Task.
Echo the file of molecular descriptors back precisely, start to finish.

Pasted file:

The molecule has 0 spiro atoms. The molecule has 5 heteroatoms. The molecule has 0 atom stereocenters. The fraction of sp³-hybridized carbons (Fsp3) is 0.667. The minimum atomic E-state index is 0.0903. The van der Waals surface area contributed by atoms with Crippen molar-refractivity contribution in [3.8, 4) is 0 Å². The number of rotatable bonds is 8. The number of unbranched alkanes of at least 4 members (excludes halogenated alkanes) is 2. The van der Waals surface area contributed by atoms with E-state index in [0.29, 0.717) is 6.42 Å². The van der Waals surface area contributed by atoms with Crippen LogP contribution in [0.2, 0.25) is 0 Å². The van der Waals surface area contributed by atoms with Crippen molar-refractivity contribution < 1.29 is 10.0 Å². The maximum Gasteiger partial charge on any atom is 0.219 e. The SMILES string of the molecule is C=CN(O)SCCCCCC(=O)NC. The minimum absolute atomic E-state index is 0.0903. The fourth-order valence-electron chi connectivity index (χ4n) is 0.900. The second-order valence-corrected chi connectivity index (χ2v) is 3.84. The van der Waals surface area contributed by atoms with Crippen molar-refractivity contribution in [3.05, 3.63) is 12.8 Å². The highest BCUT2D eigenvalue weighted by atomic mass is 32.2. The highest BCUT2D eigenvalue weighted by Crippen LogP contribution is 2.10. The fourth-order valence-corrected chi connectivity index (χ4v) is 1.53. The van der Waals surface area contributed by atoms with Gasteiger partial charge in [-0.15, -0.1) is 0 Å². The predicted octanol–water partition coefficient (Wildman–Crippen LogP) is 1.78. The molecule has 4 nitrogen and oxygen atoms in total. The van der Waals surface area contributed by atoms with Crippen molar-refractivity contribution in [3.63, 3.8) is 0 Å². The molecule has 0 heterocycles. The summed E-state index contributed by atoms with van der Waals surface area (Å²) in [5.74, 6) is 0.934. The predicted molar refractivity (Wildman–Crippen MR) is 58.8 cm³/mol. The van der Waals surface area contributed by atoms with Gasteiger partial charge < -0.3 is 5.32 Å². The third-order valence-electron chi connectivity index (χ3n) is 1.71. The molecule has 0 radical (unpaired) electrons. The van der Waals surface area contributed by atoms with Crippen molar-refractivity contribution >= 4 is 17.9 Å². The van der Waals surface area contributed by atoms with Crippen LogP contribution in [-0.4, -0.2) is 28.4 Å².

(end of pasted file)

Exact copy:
The molecule has 0 spiro atoms. The molecule has 5 heteroatoms. The molecule has 0 atom stereocenters. The fraction of sp³-hybridized carbons (Fsp3) is 0.667. The minimum atomic E-state index is 0.0903. The van der Waals surface area contributed by atoms with Crippen molar-refractivity contribution in [3.8, 4) is 0 Å². The number of rotatable bonds is 8. The number of unbranched alkanes of at least 4 members (excludes halogenated alkanes) is 2. The van der Waals surface area contributed by atoms with E-state index in [0.29, 0.717) is 6.42 Å². The van der Waals surface area contributed by atoms with Crippen LogP contribution in [0.2, 0.25) is 0 Å². The van der Waals surface area contributed by atoms with Crippen molar-refractivity contribution < 1.29 is 10.0 Å². The maximum Gasteiger partial charge on any atom is 0.219 e. The SMILES string of the molecule is C=CN(O)SCCCCCC(=O)NC. The minimum absolute atomic E-state index is 0.0903. The fourth-order valence-electron chi connectivity index (χ4n) is 0.900. The second-order valence-corrected chi connectivity index (χ2v) is 3.84. The van der Waals surface area contributed by atoms with Crippen molar-refractivity contribution in [3.05, 3.63) is 12.8 Å². The highest BCUT2D eigenvalue weighted by atomic mass is 32.2. The highest BCUT2D eigenvalue weighted by Crippen LogP contribution is 2.10. The fourth-order valence-corrected chi connectivity index (χ4v) is 1.53. The van der Waals surface area contributed by atoms with Gasteiger partial charge in [-0.15, -0.1) is 0 Å². The predicted octanol–water partition coefficient (Wildman–Crippen LogP) is 1.78. The molecule has 4 nitrogen and oxygen atoms in total. The van der Waals surface area contributed by atoms with Crippen molar-refractivity contribution in [3.63, 3.8) is 0 Å². The molecule has 0 heterocycles. The summed E-state index contributed by atoms with van der Waals surface area (Å²) in [5.74, 6) is 0.934. The predicted molar refractivity (Wildman–Crippen MR) is 58.8 cm³/mol. The van der Waals surface area contributed by atoms with Gasteiger partial charge < -0.3 is 5.32 Å². The third-order valence-electron chi connectivity index (χ3n) is 1.71. The molecule has 0 radical (unpaired) electrons. The van der Waals surface area contributed by atoms with Crippen molar-refractivity contribution >= 4 is 17.9 Å². The van der Waals surface area contributed by atoms with Crippen LogP contribution in [-0.4, -0.2) is 28.4 Å².